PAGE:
The Daytona Beach News-Journal by Eileen Zaffiro-Kean
May 19, 2018
Beginning May 2, the new policy became officially ending the government meeting after dealing with everything on the agenda, taking a 5-minute break and then reconvening to hear general public comments that can be about most anything.
DAYTONA BEACH — Even in the age of cellphones, email, texting, Facebook and Twitter, some people still like to talk to elected officials face to face during public meetings.
And some of those taxpaying voters also want their comments to be heard by people listening live on government websites and television channels. So when Daytona Beach city commissioners made some changes this month to the way they listen to public comments on things not on meeting agendas, it raised the ire of some local residents.
Beginning May 2, the new policy became officially ending the government meeting after dealing with everything on the agenda, taking a 5-minute break and then reconvening to hear general public comments that can be about most anything. The meetings are now divided into what are being called the business meeting and a public comment forum.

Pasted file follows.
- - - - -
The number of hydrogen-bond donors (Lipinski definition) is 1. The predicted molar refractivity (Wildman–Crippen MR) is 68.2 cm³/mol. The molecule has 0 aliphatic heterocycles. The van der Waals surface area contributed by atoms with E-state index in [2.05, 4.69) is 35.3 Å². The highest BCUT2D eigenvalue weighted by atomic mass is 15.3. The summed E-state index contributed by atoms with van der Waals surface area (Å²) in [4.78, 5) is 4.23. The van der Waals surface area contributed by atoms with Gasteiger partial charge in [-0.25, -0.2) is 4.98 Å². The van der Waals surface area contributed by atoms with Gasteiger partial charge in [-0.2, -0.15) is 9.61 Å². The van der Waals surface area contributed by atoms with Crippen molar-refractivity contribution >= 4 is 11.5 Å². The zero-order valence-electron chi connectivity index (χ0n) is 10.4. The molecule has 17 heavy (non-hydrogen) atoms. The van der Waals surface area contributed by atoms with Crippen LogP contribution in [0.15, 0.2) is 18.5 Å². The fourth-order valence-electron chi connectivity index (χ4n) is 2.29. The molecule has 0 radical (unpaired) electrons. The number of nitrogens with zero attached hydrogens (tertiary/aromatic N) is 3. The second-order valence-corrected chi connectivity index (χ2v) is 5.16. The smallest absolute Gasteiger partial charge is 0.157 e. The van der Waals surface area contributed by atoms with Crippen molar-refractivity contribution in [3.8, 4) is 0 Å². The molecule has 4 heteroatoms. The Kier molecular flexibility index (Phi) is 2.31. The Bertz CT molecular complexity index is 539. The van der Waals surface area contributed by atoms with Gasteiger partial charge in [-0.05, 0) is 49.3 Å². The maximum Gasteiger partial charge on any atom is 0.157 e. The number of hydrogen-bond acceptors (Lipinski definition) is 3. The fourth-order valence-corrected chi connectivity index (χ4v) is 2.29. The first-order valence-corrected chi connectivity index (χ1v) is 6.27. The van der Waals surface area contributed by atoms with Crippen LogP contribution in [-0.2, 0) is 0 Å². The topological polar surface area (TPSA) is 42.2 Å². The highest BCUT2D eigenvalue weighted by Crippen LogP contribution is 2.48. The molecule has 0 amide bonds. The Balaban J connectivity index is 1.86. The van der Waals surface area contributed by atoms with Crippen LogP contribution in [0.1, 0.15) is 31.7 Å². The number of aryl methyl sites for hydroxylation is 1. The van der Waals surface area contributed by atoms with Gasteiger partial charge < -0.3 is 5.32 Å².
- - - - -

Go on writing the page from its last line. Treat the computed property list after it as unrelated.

“I thought public comment is the business of the City Commission,” said Daytona Beach resident Mary Synk. “That just says you don’t view public input as part of your responsibility.”
Synk and others were also disturbed to find out that during last week’s meeting, the general public comments were not broadcast over the internet or government channel, and there is no recording of them listed on the city website. The visuals on those end-of-meeting public comments were blacked out many months ago, but people could still hear the audio until last week. People listening at home Wednesday night suddenly got promotional city videos while people at City Hall saw and heard public comments.
Some citizens see it as a disrespectful dismissal of what they have to say, and a continued ebbing of their access to elected officials. The mayor and city commissioners, however, say they’re trying to find the best way to deal with people who have abused their right to speak. Some have regularly grandstanded for their personal agendas and launched verbally abusive personal attacks on the city manager, mayor and city commissioners.